Update from Adrian

Adrian asked that we bring you up to date on what’s happening in his life, via this short note.

First, an updated version of his book, The Walls Talk, is now available on Amazon. It includes a study guide at the end of each chapter, thanks to his friend Bill Moore, pastor. These study guides are pointed toward Scripture, and deeper thought about the character of God. The updated version also includes a couple of extra blogs. The book is also available as a kindle edition.

Second, he received his Associate of Arts (AA) degree in Business Management in September, 2018. He graduated with High Honors, achieving a grade point average of 3.85. He’s taking several other college courses, working toward his BA.

He asks for prayer, as his days are very full. Besides school, he is employed as a tutor in the Education Department at Mule Creek. He has an active role in the Spanish church as well.

He thanks all of you for your continued interest and support, giving all the praise and glory to His Savior, Yeshua the Messiah.

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Bar Work

I was foolishly determined to “do” some bar work. I gripped the pull-up bar with full confidence. I took a deep breath. Every muscle in my body was ready. In my head I counted down, ” … three … two … and ONE! Pull, pull, pull,” my head ordered my body and arms. But … but in truth, I only rose two inches.

Not wanting to believe that I was too weak (you know, because I’m a manly man), I convinced myself that I had the wrong grip on the bar. So yes, I tried again. (Foolish, I know.)

New grip in place. Muscles ready. A few deep breaths. “Three … two … and ONE!” With my eyes tightly shut and my arms pulling with all their might, I just knew I would easily do 50 or 60 pull ups.

Sadly, I moved up even less this time. I let the bar go, looked around to see if anyone was looking (there was), and walked away with my manly man tail tucked between my legs. I was highly embarrassed. My non-existing arm muscles could not even pull up this chubby man once. So sad.

As I walked away, a regular to the bar workout yard said, “All you need is a spotter to take a hold of your ankles, it helps with the heaviness of the weight.”

At first I was a bit offended that he was calling me “heavy,” but that only lasted for a few seconds because I actually agreed with him. So I turned right around and asked him to spot me. I grabbed the bar as he grabbed my ankles. With ease I was able to do 15 pull ups. My ego was restored. I walked away feeling good. All smiles.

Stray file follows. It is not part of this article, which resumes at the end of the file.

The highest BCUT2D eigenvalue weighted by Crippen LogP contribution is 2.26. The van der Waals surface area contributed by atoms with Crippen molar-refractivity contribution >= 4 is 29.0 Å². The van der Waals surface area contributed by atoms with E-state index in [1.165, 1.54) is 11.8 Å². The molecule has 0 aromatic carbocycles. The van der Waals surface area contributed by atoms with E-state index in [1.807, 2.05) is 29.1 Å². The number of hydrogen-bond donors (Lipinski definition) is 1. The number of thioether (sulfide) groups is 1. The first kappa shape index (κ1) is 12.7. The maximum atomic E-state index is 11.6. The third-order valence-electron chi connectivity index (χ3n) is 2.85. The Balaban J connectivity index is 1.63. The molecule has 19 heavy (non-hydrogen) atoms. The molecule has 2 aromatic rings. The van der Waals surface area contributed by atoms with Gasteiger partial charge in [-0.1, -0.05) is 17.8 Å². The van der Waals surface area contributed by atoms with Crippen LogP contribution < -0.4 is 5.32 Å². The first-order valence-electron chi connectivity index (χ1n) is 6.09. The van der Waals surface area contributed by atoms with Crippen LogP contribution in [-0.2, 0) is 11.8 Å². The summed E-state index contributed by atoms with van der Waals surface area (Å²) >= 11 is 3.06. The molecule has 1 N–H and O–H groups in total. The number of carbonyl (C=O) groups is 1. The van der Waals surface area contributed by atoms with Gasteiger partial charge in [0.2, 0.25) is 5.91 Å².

A few days later I found myself foolishly struggling with another issue. Being human and not a robot, sometimes my emotions take control of my thinking. This particular day I woke up with a deep desire to hug my children. Everything I did reminded me of my children: a TV commercial, a story in a book, a song on the radio.

Each passing hour only increased the heaviness of this lonely desire to hug my children. I tried walking to get my mind off the loneliness. I tried taking naps. I tried reading a magazine.

No matter what I tried I could not take the weight of this loneliness off. The loneliness, and the frustration that was coming with it, was wearing me out. That same day, late in the afternoon, I knew I had to study up for the next day’s Bible study.

Not feeling like it, I sheepishly opened my Bible with little effort. I flipped the pages to the right a few times, then to the left even more. I switched from Old to New Testament. I wasn’t reading much, just going back and forth to see if something caught my attention.

I flipped over to the book of Matthew and felt a deep impression to stop flipping and start reading. The verse my eyes fell on said the following: “Come to Me, all who are weary and heavy-laden, and I will give you rest.” (Matthew 11:28.)

As I read this my mind understood the words, but my heart was telling me, “I, Jesus Christ, am your spotter. Come to me and give me your heaviness.” Instantly I closed my eyes and prayed:

“Abba Father, forgive me for trying to bear this burden all on my own. Not once did I go to You today. My manly-man heart thought I could deal with the heaviness of this lonely feeling. Father, I need a spotter. I need someone who can take this load from me. Please take this heavy heart from me. Thank you, Father. In Your Son’s name, Jesus Christ, I pray. Amen.”